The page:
The construction of the present invention can be accomplished in a power source wiring system of an electronic circuit device having semiconductor integrated circuits on a printed circuit board, too, by using resistance elements and capacitance elements.

As described above, the present invention can reduce the voltage noise occurring in the power source wiring system due to the current noise at the time of the operation of the electronic circuit in the electronic circuit device having the electronic circuits mounted thereto in a high mounting density, can prevent the propagation of the voltage noise, and can effectively prevent the erroneous operation of the electronic circuit resulting from the voltage noise occurring in the power source wiring system.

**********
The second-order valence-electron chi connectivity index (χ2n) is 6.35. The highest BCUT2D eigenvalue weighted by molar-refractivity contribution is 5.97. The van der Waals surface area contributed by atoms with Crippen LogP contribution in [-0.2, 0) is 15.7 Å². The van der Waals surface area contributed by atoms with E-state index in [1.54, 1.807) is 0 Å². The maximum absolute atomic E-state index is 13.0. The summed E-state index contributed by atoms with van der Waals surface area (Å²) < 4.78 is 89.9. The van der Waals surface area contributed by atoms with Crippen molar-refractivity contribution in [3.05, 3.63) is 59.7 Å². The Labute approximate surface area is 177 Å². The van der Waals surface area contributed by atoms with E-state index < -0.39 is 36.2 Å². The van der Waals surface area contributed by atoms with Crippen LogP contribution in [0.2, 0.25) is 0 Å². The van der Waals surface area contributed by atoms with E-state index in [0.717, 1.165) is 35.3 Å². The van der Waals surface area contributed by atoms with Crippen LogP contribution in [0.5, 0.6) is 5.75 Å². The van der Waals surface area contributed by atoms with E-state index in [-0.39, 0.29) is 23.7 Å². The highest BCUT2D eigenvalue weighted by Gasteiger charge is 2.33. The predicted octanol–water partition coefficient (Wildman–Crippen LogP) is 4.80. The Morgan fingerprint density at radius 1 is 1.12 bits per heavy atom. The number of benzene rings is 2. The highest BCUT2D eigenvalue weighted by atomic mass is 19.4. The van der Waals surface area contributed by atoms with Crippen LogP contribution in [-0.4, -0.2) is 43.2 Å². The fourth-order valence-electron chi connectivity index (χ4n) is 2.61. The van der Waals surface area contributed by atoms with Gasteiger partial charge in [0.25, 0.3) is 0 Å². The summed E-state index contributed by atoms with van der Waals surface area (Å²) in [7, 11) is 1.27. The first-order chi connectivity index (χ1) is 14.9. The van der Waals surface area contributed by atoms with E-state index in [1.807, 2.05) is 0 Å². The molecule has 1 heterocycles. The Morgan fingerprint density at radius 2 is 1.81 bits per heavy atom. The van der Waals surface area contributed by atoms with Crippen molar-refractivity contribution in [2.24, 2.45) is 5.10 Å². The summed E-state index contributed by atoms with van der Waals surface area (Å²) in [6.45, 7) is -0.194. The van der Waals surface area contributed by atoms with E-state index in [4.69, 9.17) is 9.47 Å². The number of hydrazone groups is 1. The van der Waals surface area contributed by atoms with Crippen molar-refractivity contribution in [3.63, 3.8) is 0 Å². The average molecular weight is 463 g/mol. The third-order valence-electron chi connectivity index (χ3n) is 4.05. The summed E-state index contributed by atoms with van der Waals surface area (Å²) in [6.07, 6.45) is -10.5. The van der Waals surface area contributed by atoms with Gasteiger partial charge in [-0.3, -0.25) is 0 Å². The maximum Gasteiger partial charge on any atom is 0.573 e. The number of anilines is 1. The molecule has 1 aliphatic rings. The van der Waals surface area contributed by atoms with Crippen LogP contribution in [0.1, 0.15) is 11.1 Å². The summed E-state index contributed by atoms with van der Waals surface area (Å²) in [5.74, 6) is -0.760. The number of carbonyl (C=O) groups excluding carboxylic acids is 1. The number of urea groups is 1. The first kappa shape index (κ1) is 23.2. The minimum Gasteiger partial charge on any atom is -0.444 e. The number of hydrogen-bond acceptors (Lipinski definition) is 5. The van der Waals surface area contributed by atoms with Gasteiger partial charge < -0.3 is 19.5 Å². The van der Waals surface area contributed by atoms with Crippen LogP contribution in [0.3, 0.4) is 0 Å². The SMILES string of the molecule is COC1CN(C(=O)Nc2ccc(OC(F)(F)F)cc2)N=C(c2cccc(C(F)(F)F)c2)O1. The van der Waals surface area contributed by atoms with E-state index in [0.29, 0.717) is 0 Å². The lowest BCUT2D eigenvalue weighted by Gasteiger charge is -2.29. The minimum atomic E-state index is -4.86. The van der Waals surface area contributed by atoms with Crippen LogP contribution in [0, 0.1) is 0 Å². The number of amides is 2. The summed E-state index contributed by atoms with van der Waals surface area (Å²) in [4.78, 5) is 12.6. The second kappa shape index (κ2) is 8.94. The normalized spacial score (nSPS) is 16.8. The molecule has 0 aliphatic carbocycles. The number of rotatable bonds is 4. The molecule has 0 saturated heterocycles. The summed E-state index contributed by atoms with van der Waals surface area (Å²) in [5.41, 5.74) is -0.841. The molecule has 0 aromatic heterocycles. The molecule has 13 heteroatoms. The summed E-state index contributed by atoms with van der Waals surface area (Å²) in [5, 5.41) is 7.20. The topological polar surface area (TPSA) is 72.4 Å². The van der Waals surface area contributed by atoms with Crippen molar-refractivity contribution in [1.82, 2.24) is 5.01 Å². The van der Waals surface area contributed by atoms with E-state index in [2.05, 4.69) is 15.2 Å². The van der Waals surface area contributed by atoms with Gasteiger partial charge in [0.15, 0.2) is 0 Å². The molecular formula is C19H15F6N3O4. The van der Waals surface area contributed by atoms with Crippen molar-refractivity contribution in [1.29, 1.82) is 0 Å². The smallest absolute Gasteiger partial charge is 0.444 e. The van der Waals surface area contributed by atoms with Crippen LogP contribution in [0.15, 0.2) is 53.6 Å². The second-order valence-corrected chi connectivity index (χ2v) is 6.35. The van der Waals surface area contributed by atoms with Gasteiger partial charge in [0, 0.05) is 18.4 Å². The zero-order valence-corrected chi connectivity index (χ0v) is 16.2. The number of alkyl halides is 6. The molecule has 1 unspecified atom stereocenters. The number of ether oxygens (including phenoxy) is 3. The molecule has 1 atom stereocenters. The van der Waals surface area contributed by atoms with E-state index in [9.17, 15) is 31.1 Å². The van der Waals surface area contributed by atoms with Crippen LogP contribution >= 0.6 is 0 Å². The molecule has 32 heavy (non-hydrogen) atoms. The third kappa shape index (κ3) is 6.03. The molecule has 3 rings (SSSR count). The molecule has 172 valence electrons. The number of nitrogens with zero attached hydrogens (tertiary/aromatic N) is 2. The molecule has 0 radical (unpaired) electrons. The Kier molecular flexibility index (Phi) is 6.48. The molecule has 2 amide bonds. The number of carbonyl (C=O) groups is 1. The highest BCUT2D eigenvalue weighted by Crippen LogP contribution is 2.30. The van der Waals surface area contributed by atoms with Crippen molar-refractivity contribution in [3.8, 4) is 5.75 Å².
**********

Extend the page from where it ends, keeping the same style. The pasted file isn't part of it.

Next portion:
Claims (5)

We claim:
1. An electronic circuit device comprising:
a plurality of electronic circuits;
a common power source wiring connected to said plurality of electronic circuits at a plurality of junctions; and
a plurality of series circuits for reducing noise, each of said series circuits including a resistance and a capacitance connected in series, wherein said plurality of series circuits are connected to said power source wiring between adjacent junctions at which adjacent electronic circuits are respectively connected to said power source wiring;
wherein assuming conditions of the operation frequency fo of said adjacent electronic circuits, a wiring length Lt of said power source wiring, an inductance L and a capacitance C per unit length of said power source wiring, a characteristic impedance ZO of said power source wiring, and a smaller number Ne,min of said series circuits and a greater number Ne,max of said series circuits among the total number of said series circuits disposed within the range of distance 1/(8·fo ·√/(L·C) from each of said adjacent electronic circuits,